Couch Potato
Needs Lots of Activity
Needs Lots of Activity

TRAINING

Extremely intelligent and strongly territorial, the Giant Schnauzer loves his owners and feels great responsibility to protect them. He learns quickly and can distinguish between friend and foe. Giants want to be with their owners and cannot abide being ignored or left in the yard. A Giant Schnauzer needs to have a job—even something as simple as chasing a ball. The Giant is a “high-energy, protective, territorial guard dog,” says one prominent breed fancier. “The breed is not for the casual owner.” Giants do best with fenced-in running room, regular exercise, and activities that provide mental and physical exercise. They enjoy and excel in dog sports such as carting, herdingagilitycoursing ability tests, and obedience. Early socialization and puppy training classes are a must with this strong, protective breed.

Trainability

May be Stubborn
Eager to Please
Easy Training

Temperament/Demeanor

Aloof/Wary
Outgoing
Alert/Responsive

HEALTH

 

Giant Schnauzers are healthy overall, and dedicated breeders will screen for health issues such as hip dysplasia, eye disease, and autoimmune thyroiditis. Prospective owners should select a breeder who is a member of the Giant Schnauzer Club of America. GSCA members agree to a code of ethics in breeding and will be the owner’s resource for health information as well as grooming help and tips on Giant Schnauzer care and training.

 

Recommended Health Test from the National Breed Club:

  • Ophthalmologist Evaluation
  • Thyroid Evaluation
  • Hip Evaluation
Giant Schnauzer
Giant Schnauzer
Giant Schnauzer
Giant Schnauzer
Giant Schnauzer

History

The Giant Schnauzer was developed in the Bavarian Alps sometime in the mid-1800s. These rugged working dogs, bred up from the Standard Schnauzer, were used to drive cattle from farm to market.

They also served as formidable guard dogs for farmers, merchants, and innkeepers. After railroads rendered cattle drives obsolete, Giants found work as European police and military K-9s. In America, Giants gained renown as eye-catching show dogs, obedience champions, and courageous guardians of home and family.

Did You Know?

The German name of the Giant Schnauzer is Riesenschnauzer, meaning "the giant."
All Schnauzers had their origin in the neighboring kingdoms of Wurttemberg and Bavaria, agricultural sectors where dogs as farm help were in great demand.
The Giant Schnauzer is in fact not a Giant breed but simply the largest of the Schnauzers.
The Giant Schnauzer should closely resemble the other Schnauzers, but it is important to remember that the three Schnauzers - Miniature, Standard, and Giant - are all distinct breeds that have simply developed to look very similar.
Drovers, craving larger, more powerful dogs, interbred with other breeds, including the Great Dane, to achieve the Giant Schnauzer.
Not until just before World War I did the Giant Schnauzer begin to come to nationwide attention in Germany as a suitable subject to receive police training at the schools in Berlin and other principal cities.

The Breed Standard

GENERAL APPEARANCE

The Giant Schnauzer should resemble, as nearly as possible, in general appearance, a larger and more powerful version of the Standard Schnauzer, on the whole a bold and valiant figure of a dog. Robust, strongly built, nearly square in proportion of body length to height at withers, active, sturdy, and well muscled. Temperament which combines spirit and alertness with intelligence and reliability. Composed, watchful, courageous, easily trained, deeply loyal to family, playful, amiable in repose, and a commanding figure when aroused. The sound, reliable temperament, rugged build, and dense weather-resistant wiry coat make for one of the most useful, powerful, and enduring working breeds.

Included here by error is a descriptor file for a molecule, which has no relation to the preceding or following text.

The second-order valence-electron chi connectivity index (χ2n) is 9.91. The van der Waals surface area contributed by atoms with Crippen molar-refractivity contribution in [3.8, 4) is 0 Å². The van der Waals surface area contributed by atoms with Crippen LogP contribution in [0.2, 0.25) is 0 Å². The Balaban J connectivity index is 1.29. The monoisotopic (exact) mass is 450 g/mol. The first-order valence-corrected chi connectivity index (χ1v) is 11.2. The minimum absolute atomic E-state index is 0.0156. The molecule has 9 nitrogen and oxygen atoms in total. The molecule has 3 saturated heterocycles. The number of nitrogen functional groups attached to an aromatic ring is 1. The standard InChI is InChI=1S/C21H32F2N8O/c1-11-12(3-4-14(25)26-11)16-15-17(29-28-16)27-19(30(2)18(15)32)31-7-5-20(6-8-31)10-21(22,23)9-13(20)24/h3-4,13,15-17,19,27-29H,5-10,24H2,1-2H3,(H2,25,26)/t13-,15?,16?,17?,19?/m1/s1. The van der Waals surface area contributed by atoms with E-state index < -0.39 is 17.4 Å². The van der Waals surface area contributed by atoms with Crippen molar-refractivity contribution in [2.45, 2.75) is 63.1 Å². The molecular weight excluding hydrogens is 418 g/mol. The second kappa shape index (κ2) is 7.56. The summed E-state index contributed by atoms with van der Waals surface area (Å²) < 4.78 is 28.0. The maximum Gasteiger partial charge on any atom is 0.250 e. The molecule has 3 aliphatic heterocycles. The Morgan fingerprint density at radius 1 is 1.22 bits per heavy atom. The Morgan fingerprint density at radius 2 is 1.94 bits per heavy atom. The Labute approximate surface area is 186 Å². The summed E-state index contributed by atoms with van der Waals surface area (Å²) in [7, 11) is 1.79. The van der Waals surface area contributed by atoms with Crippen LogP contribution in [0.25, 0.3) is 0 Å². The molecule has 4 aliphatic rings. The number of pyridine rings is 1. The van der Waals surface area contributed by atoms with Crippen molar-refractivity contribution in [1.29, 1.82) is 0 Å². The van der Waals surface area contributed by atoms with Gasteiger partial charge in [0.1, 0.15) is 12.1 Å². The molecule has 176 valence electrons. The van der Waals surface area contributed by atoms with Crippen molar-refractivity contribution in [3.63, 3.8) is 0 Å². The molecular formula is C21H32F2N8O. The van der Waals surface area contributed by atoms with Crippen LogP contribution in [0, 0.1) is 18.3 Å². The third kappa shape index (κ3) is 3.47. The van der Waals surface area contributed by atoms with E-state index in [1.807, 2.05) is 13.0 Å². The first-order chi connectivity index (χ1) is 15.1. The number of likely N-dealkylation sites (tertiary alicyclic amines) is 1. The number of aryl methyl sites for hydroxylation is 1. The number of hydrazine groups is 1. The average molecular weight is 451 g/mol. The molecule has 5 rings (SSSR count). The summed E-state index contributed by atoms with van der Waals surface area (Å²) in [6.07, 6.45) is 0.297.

HEAD

Strong, rectangular in appearance, and elongated; narrowing slightly from the ears to the eyes, and again from the eyes to the tip of the nose. The total length of the head is about one-half the length of the back (withers to set-on of tail). The head matches the sex and substance of the dog. The top line of the muzzle is parallel to the top line of the skull; there is a slight stop which is accentuated by the eyebrows.

BODY

Compact, substantial, short-coupled, and strong, with great power and agility. The height at the highest point of the withers equals the body length from breastbone to point of rump. The loin section is well developed, as short as possible for compact build.

FOREQUARTERS

The forequarters have flat, somewhat sloping shoulders and high withers. Forelegs are straight and vertical when viewed from all sides with strong pasterns and good bone. They are separated by a fairly deep brisket which precludes a pinched front. The elbows are set close to the body and point directly backwards. Chest – Medium in width, ribs well sprung but with no tendency toward a barrel chest; oval in cross section: deep through the brisket.

COAT

Hard, wiry, very dense; composed of a soft undercoat and a harsh outer coat which, when seen against the grain, stands slightly up off the back, lying neither smooth nor flat. Coarse hair on top of head; harsh beard and eyebrows, the Schnauzer hallmark.

HINDQUARTERS

The hindquarters are strongly muscled, in balance with the forequarters; upper thighs are slanting and well bent at the stifles, with the second thighs (tibiae) approximately parallel to an extension of the upper neckline. The legs from the hock joint to the feet are short, perpendicular to the ground while the dog is standing naturally, and from the rear parallel to each other. The hindquarters do not appear over-built or higher than the shoulders. Croup full and slightly rounded. Feet-Well-arched, compact and catlike, turning neither in nor out, with thick tough pads and dark nails. Dewclaws – Dewclaws, if any, on hind legs should be removed; on the forelegs, may be removed.

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Colors & Markings

Colors

Description Standard Colors Registration Code
BLACK Check Mark For Standard Color 007
PEPPER & SALT Check Mark For Standard Color 139
BLACK & TAN 018
FAWN 082